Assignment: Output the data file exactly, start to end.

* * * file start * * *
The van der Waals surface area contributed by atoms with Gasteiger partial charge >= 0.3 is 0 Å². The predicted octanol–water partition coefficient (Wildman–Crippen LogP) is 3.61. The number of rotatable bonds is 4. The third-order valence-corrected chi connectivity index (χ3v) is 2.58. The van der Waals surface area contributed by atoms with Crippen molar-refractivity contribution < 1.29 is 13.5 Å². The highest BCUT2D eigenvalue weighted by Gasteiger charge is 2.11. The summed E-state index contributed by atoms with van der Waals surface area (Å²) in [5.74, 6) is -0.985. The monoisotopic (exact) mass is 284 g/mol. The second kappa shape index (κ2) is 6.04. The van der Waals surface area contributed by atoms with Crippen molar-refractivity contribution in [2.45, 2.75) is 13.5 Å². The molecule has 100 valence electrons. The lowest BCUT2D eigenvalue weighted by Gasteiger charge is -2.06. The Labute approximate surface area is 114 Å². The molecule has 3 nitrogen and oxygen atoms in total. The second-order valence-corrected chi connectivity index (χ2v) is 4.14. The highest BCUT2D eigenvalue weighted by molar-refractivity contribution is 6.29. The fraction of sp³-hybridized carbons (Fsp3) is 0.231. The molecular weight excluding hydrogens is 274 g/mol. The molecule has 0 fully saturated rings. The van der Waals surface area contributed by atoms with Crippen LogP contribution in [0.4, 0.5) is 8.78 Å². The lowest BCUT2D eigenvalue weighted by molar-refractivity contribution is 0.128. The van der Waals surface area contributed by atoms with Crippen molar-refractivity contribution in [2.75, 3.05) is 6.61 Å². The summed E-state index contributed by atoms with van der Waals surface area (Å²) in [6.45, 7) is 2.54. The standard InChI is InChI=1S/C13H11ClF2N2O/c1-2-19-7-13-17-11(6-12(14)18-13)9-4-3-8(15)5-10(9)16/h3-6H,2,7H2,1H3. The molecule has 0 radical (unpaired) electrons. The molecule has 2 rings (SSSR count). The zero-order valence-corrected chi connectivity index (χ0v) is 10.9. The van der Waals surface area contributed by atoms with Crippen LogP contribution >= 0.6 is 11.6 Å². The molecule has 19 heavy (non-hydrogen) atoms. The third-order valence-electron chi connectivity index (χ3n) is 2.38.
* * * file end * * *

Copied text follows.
The van der Waals surface area contributed by atoms with Gasteiger partial charge >= 0.3 is 0 Å². The predicted octanol–water partition coefficient (Wildman–Crippen LogP) is 3.61. The number of rotatable bonds is 4. The third-order valence-corrected chi connectivity index (χ3v) is 2.58. The van der Waals surface area contributed by atoms with Crippen molar-refractivity contribution < 1.29 is 13.5 Å². The highest BCUT2D eigenvalue weighted by Gasteiger charge is 2.11. The summed E-state index contributed by atoms with van der Waals surface area (Å²) in [5.74, 6) is -0.985. The monoisotopic (exact) mass is 284 g/mol. The second kappa shape index (κ2) is 6.04. The van der Waals surface area contributed by atoms with Crippen molar-refractivity contribution in [2.45, 2.75) is 13.5 Å². The molecule has 100 valence electrons. The lowest BCUT2D eigenvalue weighted by Gasteiger charge is -2.06. The Labute approximate surface area is 114 Å². The molecule has 3 nitrogen and oxygen atoms in total. The second-order valence-corrected chi connectivity index (χ2v) is 4.14. The highest BCUT2D eigenvalue weighted by molar-refractivity contribution is 6.29. The fraction of sp³-hybridized carbons (Fsp3) is 0.231. The molecular weight excluding hydrogens is 274 g/mol. The molecule has 0 fully saturated rings. The van der Waals surface area contributed by atoms with Crippen LogP contribution in [0.4, 0.5) is 8.78 Å². The lowest BCUT2D eigenvalue weighted by molar-refractivity contribution is 0.128. The van der Waals surface area contributed by atoms with Crippen molar-refractivity contribution in [2.75, 3.05) is 6.61 Å². The summed E-state index contributed by atoms with van der Waals surface area (Å²) in [6.45, 7) is 2.54. The standard InChI is InChI=1S/C13H11ClF2N2O/c1-2-19-7-13-17-11(6-12(14)18-13)9-4-3-8(15)5-10(9)16/h3-6H,2,7H2,1H3. The molecule has 0 radical (unpaired) electrons. The molecule has 2 rings (SSSR count). The zero-order valence-corrected chi connectivity index (χ0v) is 10.9. The van der Waals surface area contributed by atoms with Crippen LogP contribution >= 0.6 is 11.6 Å². The molecule has 19 heavy (non-hydrogen) atoms. The third-order valence-electron chi connectivity index (χ3n) is 2.38.